In India, paid domestic work has expanded exponentially in India over last few decades. The growth in the sector is attributed to several factors such as the agrarian crisis, rural- urban migration, and the loss of industrial jobs. Rising urbanization alongside the expansion of the urban middle class in India has fueled the demand for paid domestic work. In fact, the prevalence of domestic help is understood to be so intrinsic to the Indian middle class life that some scholars identify it as a defining feature of this class.
Since the 1970s, feminist research has struggled to make its way into mainstream academia by showing the relevance of gender as a crucial category of analysis. Today, concerns about how gender shapes politics and society – understood in a very broad sense – are now addressed in a variety of disciplines, becoming mainstream. And yet, many feel that, due to the crisis and consequent shrinking of academic opportunities, gendered approaches risk to be dismissed once again.
With this in mind, GRaSe and COSMOS have invited scholars who are (or have been) based at the EUI to exchange their views on the relevance of gender for their own research. The aim is indeed to consolidate the importance of gender in academia and build a broad platform for future discussions which includes EUI professors, fellows and researchers as well as the network of alumni and alumnae.
The death of Rev. Ian Paisley has been occasion for reflection upon the United Kingdom’s most firebrand, and certainly one of the most memorable and divisive, political figures in modern times. Paisley rightly will be remembered for his hardline and extreme unionist stance throughout his political and religious career. Northern Ireland’s society and politics have been synonymous with deep and bitter religiously orientated sectarianism, violence, conflict, militarism, and seemingly intractable community divisions since the late 1960s. And Paisley was the most vocal and most recognisable protagonist of its continued community divide. But the intractable oppositions within Northern Ireland appeared to come together in remarkable unanimity on one particular issue, which Paisley almost made his own: that of the reprehensibility of male homosexuality, and questions of sexual minorities in general.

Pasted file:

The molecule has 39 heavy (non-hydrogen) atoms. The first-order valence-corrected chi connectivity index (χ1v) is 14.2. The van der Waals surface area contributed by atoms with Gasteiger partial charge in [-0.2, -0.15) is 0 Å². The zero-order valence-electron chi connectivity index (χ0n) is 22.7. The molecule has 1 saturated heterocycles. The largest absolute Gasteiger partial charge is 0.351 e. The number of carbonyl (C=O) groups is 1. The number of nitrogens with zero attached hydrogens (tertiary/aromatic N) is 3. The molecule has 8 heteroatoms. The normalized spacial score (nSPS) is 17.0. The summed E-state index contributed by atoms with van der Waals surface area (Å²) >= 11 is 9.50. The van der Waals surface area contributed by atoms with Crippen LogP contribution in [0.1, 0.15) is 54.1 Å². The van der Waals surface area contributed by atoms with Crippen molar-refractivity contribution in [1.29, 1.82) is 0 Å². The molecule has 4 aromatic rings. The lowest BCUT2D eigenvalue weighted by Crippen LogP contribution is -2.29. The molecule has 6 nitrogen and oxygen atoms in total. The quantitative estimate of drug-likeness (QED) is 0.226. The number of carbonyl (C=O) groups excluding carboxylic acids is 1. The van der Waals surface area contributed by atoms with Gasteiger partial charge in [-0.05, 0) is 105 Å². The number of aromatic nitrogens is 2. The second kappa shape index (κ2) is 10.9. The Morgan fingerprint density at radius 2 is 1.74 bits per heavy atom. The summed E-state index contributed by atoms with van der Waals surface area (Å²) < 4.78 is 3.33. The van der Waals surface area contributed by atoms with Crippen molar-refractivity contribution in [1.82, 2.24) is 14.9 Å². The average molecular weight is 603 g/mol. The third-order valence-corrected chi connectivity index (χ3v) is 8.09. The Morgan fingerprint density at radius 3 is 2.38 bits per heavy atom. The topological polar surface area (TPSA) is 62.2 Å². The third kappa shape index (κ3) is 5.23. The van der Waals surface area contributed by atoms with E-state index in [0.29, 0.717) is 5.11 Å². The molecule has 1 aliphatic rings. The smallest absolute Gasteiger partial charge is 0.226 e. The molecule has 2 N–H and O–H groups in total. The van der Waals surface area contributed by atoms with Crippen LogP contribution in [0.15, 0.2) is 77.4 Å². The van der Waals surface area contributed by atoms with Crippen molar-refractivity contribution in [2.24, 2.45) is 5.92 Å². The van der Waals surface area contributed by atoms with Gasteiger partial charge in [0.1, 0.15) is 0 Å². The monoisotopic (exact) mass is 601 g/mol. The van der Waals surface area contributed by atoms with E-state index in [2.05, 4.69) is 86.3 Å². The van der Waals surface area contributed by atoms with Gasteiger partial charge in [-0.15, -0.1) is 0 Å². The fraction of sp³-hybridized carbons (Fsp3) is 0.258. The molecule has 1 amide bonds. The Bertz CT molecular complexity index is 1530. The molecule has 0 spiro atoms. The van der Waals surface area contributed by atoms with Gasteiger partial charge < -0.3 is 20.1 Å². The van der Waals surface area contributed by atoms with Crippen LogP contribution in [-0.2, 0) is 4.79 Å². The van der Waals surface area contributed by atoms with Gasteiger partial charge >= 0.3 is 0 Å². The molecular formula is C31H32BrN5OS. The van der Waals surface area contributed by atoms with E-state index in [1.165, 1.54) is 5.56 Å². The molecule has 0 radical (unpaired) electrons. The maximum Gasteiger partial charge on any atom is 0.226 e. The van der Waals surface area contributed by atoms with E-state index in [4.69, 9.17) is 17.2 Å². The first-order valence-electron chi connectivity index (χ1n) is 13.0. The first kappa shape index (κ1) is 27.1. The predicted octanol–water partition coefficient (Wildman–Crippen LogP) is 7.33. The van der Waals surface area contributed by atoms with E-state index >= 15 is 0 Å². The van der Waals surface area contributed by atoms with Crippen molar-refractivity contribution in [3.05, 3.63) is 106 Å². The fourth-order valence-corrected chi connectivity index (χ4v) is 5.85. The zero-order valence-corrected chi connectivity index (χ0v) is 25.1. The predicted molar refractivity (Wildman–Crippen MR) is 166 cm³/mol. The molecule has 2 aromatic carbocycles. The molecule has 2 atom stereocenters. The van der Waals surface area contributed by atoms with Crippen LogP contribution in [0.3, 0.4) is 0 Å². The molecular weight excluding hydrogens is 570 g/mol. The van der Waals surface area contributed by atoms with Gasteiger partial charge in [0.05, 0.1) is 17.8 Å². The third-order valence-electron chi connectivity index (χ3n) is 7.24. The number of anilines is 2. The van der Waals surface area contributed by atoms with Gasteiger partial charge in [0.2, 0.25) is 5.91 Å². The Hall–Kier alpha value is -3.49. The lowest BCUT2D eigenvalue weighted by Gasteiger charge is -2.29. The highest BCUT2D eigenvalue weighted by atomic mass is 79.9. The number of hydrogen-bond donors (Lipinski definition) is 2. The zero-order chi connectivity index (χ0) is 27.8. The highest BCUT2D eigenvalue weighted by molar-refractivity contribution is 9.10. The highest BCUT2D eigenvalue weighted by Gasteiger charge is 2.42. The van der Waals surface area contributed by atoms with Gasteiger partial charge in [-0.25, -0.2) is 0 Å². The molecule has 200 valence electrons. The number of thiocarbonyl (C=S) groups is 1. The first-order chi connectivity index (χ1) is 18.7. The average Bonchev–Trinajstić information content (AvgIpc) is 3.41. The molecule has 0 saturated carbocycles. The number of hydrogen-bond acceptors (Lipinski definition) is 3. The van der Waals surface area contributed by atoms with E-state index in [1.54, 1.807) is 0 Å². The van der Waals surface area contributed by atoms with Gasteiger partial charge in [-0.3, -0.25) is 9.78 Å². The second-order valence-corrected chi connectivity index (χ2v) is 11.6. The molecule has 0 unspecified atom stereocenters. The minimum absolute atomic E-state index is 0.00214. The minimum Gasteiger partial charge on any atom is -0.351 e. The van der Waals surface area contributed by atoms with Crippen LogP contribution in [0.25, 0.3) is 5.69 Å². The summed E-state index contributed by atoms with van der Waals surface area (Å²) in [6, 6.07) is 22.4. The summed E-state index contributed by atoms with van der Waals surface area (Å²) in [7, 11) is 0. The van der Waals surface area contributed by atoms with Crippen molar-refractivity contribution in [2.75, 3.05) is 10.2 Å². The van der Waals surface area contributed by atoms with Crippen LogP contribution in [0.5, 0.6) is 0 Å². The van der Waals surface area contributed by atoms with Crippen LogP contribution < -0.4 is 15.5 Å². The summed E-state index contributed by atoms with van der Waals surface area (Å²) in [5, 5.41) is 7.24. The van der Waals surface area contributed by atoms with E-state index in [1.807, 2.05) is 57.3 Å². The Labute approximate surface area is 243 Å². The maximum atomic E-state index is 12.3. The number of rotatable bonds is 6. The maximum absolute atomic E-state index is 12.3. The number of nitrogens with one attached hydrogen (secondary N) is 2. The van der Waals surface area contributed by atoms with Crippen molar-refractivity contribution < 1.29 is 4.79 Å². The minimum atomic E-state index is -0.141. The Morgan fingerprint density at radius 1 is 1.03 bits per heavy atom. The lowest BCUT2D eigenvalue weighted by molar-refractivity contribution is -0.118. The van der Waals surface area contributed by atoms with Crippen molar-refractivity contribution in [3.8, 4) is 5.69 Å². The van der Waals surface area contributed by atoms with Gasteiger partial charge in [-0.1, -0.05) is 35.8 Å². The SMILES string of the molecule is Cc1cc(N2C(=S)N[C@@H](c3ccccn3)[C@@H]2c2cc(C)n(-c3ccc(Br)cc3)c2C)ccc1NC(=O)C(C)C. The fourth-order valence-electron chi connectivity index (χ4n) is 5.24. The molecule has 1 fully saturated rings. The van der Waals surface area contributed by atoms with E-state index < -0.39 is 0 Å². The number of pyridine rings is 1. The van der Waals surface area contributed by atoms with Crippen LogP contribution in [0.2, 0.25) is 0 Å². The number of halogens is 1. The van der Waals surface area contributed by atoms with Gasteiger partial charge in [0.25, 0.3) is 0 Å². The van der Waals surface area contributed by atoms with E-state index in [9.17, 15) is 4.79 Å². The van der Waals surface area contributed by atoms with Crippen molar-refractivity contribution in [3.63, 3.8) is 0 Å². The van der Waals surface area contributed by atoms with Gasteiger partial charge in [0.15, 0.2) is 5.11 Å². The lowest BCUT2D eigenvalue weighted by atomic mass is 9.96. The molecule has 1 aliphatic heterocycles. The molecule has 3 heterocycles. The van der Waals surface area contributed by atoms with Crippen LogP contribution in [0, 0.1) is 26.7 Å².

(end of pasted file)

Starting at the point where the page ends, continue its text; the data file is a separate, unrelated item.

On May the 9th 2014, the State of the Union Debate was held in Florence. The debate was the second of a series of three Europe-wide televised debates between the candidates for European Commission President. Four out of six of the candidates were present on this occasion. We have chosen to focus on this debate, for it was scheduled to coincide with the highly symbolic Europe Day, celebrated annually on May the 9th, in honor of Robert Schuman’s historic speech on European integration in 1950.